The New Forest: 150 scheduled sites - but how many more "productive sites" will the taxpayer reveal for the use of artefact hunters through the £1.86 million National Mapping Programme (while judging any straight talking on the subject of damage "unaffordable"? (Image Credit RJ Higginson, Wikimedia)

2.) Expenditure on studying “Ploughzone archaeology” is judged unaffordable in the plan. The difficulty with that is that the ploughzone is where PAS encourages detectorists to operate – on the grounds that little harm can be done, whereas in contrast EH implies otherwise in the Plan – “Lithic scatters, early medieval ‘productive sites’ and chance finds of nationally important artefacts (eg Staffordshire Hoard) all demonstrate the significance that can be found within the surface horizon and plough soils. For prehistory they can represent the vast majority of known sites. For some sites they represent the total surviving evidence.”

 So hardly a ringing endorsement of the claim that detecting on disturbed soil is harmless – nor of PAS nor of the Code of Responsible Detecting. Yet sadly, although EH says the appropriate action would be for them to develop “detailed understanding of site distributions” with a view to developing assessment systems akin to those used for selecting sites for designation, it simply isn’t going to happen under the Plan. Which means…. no-one is going to move towards protecting sensitive flint scatters or even discouraging their removal. (Why not, one might ask? It’s not very costly for EH to prove conclusively that important (and indeed minor) scatters are damaged by collectors and then to publicise the fact to relevant landowners! (Toes? Not to be trodden on? Aah!)  

 3.) A further green light is given to artefact hunters by something else it says it can’t afford to address: EH says it will support local communities in protecting significant (structural) heritage assets (to the tune of £300,000) but specifically says it will not support the equivalent preservation of significant but non-structural assets (likelithic scatters, and palaeoenvironmentally rich locales”) since those currently lie outside the framework of statutory designation – and changing the position by seeking legislative changes is considered unaffordable at present.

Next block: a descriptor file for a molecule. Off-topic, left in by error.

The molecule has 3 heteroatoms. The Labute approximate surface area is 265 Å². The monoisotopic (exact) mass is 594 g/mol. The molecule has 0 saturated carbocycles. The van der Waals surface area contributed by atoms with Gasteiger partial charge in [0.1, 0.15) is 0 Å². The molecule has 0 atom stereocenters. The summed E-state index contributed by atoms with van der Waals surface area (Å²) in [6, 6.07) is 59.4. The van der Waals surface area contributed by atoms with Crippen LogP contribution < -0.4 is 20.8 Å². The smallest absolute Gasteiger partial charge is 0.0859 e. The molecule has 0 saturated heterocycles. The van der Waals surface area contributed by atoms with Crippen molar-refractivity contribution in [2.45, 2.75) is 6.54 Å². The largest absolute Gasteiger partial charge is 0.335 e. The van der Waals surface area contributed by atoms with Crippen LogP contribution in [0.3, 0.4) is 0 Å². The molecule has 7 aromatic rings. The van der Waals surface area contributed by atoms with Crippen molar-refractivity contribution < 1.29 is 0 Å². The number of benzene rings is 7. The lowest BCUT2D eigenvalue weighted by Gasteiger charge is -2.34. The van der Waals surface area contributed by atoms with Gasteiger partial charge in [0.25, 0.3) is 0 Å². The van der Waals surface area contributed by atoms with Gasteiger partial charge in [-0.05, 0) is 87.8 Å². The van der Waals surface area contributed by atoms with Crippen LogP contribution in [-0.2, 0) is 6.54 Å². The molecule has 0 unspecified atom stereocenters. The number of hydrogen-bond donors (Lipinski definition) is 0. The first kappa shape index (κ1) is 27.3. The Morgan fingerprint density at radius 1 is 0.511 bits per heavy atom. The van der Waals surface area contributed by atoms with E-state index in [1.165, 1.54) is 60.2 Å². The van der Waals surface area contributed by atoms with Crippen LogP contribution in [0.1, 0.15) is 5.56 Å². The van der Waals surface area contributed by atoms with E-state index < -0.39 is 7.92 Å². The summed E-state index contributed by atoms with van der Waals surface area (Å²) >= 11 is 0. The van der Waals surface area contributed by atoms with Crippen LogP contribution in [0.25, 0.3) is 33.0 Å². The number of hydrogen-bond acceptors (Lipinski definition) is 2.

A nationally significant scatter? The only surviving evidence of an ancient site? To be left wide open to destruction since identifying it, advising the landowner about it and developing protection strategies for it are all judged currently unaffordable. (Image credit Tobias Rütten)

Meanwhile, the damage continues and heritage assets are being lost. Surely, whatever the current budgetary constraints,  at least some expenditure is called for, even a token amount, to show EH is on the side of heritage protection and the Angels? As to that, it seems PAS may get involved in a dumbed down populist “archaeology is just a treasure hunt” TV programme – “pseudoarchaeological brain-pap” Paul Barford has just called it.  And see what he says about it here If it’s true, and it happened, it would be a scandal, and would remain so however  “clarified”, modified or spun. Come on EH, you are intelligent people without an axe to grind, you know he’s right and that such a programme couldn’t be worse timed from your point of view, whether it goes ahead or is quietly squashed, how about spending a pound or two resisting the damage the very suggestion will be contributing to? 

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More Heritage Action views on metal detecting and artefact collecting